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In 1852, James Alexander Holden emigrated to South Australia from Walsall, England and in 1856 established J.A. Holden & Co, a saddlery business in Adelaide. In 1885, German-born H. A. Frost joined the business as a junior partner and J.A. Holden & Co became Holden & Frost Ltd. Edward Holden, James' grandson, joined the firm in 1905 with an interest in automobiles.From there, the firm evolved through various partnerships and, in 1908, Holden & Frost moved into the business of minor repairs to car upholstery. The company began to produce complete motorcycle sidecar bodies in 1913, and Edward experimented with fitting bodies to different types of carriages. After 1917, wartime trade restrictions led the company to start full-scale production of vehicle body shells. J.A. Holden founded a new company in 1919, Holden's Motor Body Builders Ltd (HMBB) specialising in car bodies and utilising a facility on King William Street in Adelaide.
By 1923, HMBB were producing 12,000 units per year. HMBB was the first company to assemble bodies for Ford Motor Company of Australia until its Geelong plant was completed.From 1924, HMBB became the exclusive supplier of car bodies for GM in Australia, with manufacturing taking place at the new Woodville plant.These bodies were made to suit a number of chassis imported from manufacturers such as Chevrolet and Dodge. In 1926 General Motors (Australia) was established with assembly plants at Newstead, Queensland; Marrickville, New South Wales; City Road, Melbourne; Birkenhead, South Australia; and Cottesloe, Western Australia utilising bodies produced by Holden Motor Body Builders and imported complete knock down (CKD) chassis. In 1930 alone, the still independent Woodville plant built bodies for Austin, Chrysler, DeSoto, Morris, Hillman, Humber, Hupmobile and Willys-Overland as well GM cars. The last of this line of business was the assembly of Hillman Minx sedans in 1948.The Great Depression led to a substantial downturn in production by Holden, from 34,000 units annually in 1930 to just 1,651 units one year later.In 1931 General Motors purchased Holden Motor Body Builders and merged it with General Motors (Australia) Pty Ltd to form General Motors-Holden's Ltd (GM-H). Throughout the 1920s Holden also supplied tramcars to the Melbourne & Metropolitan Tramways Board, of which several examples have been preserved in both Australia and New Zealand.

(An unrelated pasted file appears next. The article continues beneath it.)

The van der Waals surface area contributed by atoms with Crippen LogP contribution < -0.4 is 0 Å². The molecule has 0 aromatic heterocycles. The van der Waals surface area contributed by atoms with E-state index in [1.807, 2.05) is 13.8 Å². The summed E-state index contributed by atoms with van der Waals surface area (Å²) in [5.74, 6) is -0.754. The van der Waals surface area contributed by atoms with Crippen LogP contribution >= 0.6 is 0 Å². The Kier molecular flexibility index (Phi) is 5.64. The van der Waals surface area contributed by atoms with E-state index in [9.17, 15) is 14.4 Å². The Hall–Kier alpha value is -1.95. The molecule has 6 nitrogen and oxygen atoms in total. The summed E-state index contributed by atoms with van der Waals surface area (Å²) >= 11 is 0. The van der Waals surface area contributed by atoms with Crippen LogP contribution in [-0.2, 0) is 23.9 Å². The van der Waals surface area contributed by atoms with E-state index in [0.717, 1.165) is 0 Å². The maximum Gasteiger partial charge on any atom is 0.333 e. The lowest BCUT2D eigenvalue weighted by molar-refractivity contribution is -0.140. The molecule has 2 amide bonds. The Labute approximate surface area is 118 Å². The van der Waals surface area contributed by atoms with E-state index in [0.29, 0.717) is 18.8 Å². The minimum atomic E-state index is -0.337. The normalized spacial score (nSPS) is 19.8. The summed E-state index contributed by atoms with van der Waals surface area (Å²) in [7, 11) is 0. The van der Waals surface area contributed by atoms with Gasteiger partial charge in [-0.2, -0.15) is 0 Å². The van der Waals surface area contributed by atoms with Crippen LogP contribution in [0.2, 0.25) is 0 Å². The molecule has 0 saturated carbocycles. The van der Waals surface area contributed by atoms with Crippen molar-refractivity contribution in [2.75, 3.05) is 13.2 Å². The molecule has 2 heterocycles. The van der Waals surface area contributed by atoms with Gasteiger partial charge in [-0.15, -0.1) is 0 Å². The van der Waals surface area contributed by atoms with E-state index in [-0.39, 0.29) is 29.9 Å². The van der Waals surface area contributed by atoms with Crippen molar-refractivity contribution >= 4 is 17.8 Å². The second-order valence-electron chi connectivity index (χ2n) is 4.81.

Although Holden's involvement in exports has fluctuated since the 1950s, the declining sales of large cars in Australia led the company to look to international markets to increase profitability. Since 2010 Holden has incurred losses due to the strong Australian dollar, and government grants have been reduced.This led to the announcement on 11 December 2013 that Holden will cease vehicle and engine production by the end of 2017, however, the company will continue to have a large and ongoing presence in Australia importing and selling cars as national sales company. Holden will retain their design centre, but with reduced staffing.
This very nice example is rumored to have come stateside as a thank you gift for Cloisione badges provided to an Austrailian Collector by a Seattle manufacturer. In the current owners care since the early 90's, the car was completely cosmetically restored in a body off restoration. There is no bond0 anywhere on the car, it was a very solid car to start with, and the metal craftsman that performed the work did not believe in using body filler. The Paint, Interior, and Top were all replaced at that time, and the chassis was restored, but the car really needed very little mechanical work to speak of. Recently, the generator was rebuilt, and a new battery fitted.
The car starts right up, runs smoothly, shifts and stops well and could be confidently driven cross country. This car needs nothing really but a happy new owner.
This is a very rare car stateside, but with a ready availability of spares owning to its domestically produced Chevrolet Chassis.